Compulsory NHS tie-in for new dentists under consideration

NHS tie-in period could be imposed for dental graduates

The government has launched a consultation on a ‘tie-in period’ that would require newly-qualified dentists to work in the NHS for several years after graduation.

Launched today (23 May), the eight-week consultation will ask whether dentists should commit to delivering a minimum amount of NHS care or have to repay some of the training costs that are subsidised by the government.

The Department of Health and Social Care (DHSC) estimated that training a new dentist costs around £300,000, with £200,000 not repayable by the student. It continued: ‘Of more than 35,000 dentists registered with the General Dental Council (GDC) in England, just over 24,000 delivered some NHS care in England in 2022/23.

‘This means nearly one-third of registered dentists are not contributing to NHS dentistry and may be working solely in private practice.’

The government said it hopes that this proposal would increase access to NHS dentistry while ensuring taxpayers benefit from the ‘investment’ of public money into training dentists.

Health and social care secretary Victoria Atkins said: ‘I want to make access to dentistry faster, simpler and fairer for everyone – and part of this is ensuring that dentists are supporting the NHS with their skills and expertise. Taxpayers make a significant investment in training dentists, so it is only right to expect dental graduates to work in the NHS once they’ve completed their training.’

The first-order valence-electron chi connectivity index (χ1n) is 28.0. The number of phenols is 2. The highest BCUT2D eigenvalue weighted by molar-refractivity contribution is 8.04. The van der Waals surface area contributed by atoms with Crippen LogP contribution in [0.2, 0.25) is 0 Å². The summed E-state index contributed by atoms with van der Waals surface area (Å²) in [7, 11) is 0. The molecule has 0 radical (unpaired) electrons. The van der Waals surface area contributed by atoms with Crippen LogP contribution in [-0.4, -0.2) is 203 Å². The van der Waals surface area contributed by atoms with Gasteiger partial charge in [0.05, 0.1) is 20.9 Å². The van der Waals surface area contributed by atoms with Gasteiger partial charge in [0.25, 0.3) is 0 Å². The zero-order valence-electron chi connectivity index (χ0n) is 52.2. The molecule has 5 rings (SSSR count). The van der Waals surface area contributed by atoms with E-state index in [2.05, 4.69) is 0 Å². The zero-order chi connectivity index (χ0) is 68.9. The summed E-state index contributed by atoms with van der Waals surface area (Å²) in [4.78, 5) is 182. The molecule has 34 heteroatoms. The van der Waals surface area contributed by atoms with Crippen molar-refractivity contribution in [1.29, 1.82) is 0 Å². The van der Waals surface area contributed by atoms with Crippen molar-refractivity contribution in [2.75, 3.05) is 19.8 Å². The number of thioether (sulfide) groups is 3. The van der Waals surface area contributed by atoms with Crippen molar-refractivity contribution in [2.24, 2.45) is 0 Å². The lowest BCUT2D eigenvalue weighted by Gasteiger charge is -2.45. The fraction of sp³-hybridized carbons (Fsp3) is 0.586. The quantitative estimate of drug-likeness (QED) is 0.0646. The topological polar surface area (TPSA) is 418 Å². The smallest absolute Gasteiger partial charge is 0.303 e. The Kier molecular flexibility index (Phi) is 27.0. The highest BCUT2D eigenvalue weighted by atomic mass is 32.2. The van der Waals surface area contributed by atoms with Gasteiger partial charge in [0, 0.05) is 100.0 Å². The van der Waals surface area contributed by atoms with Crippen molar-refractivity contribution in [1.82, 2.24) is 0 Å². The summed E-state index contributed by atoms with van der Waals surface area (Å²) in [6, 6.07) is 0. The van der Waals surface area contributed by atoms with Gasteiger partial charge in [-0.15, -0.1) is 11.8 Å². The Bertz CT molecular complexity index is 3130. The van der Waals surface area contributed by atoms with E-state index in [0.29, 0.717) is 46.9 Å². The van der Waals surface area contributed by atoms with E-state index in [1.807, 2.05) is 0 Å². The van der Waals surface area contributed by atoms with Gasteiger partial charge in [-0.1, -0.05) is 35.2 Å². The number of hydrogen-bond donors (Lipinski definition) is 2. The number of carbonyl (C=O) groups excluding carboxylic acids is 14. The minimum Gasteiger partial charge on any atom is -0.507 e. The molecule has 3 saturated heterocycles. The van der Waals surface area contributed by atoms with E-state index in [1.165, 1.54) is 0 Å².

‘Carrots and not just sticks’

Many figures from the dental profession and wider healthcare sphere have welcomed the opportunity to consult on the proposals.

Neil Carmichael, executive chair of the Association of Dental Groups said: ‘We welcome the chance to engage with this consultation and ensure the NHS benefits from the skills of our graduate dentists. We need to see more trained dentists entering the profession and we will work with the government to ensure these proposals reflect the sector’s mixed economy and considers the needs of both NHS and private dentistry.’

Louise Ansari, CEO of Healthwatch England said: ‘We welcome the opportunity for the public to have their say about these long-term proposals to address dental workforce issues, especially as access to NHS appointments continues to be one of the main issues we hear about from people across the country.  

‘We also look forward to seeing separate government proposals on reforming the NHS dental contract in the coming months, as set out in the dental recovery plan. In the meantime, NHS bodies that plan and fund dentistry across England should take concerted and imaginative action to ensure people in greatest need can get dental care quickly.’

However the idea of a tie-in period for dental graduates has also met with backlash.

British Dental Association (BDA) chair Eddie Crouch said: ‘Government plans to shackle graduates to a service facing collapse. It should be asking why experienced colleagues are walking away. 

‘A failed contract is pushing away talent every day it remains in force. Patients need NHS dentistry to be a place dentists would choose to work. That requires real reform, not mere tweaks, carrots and not just sticks.’

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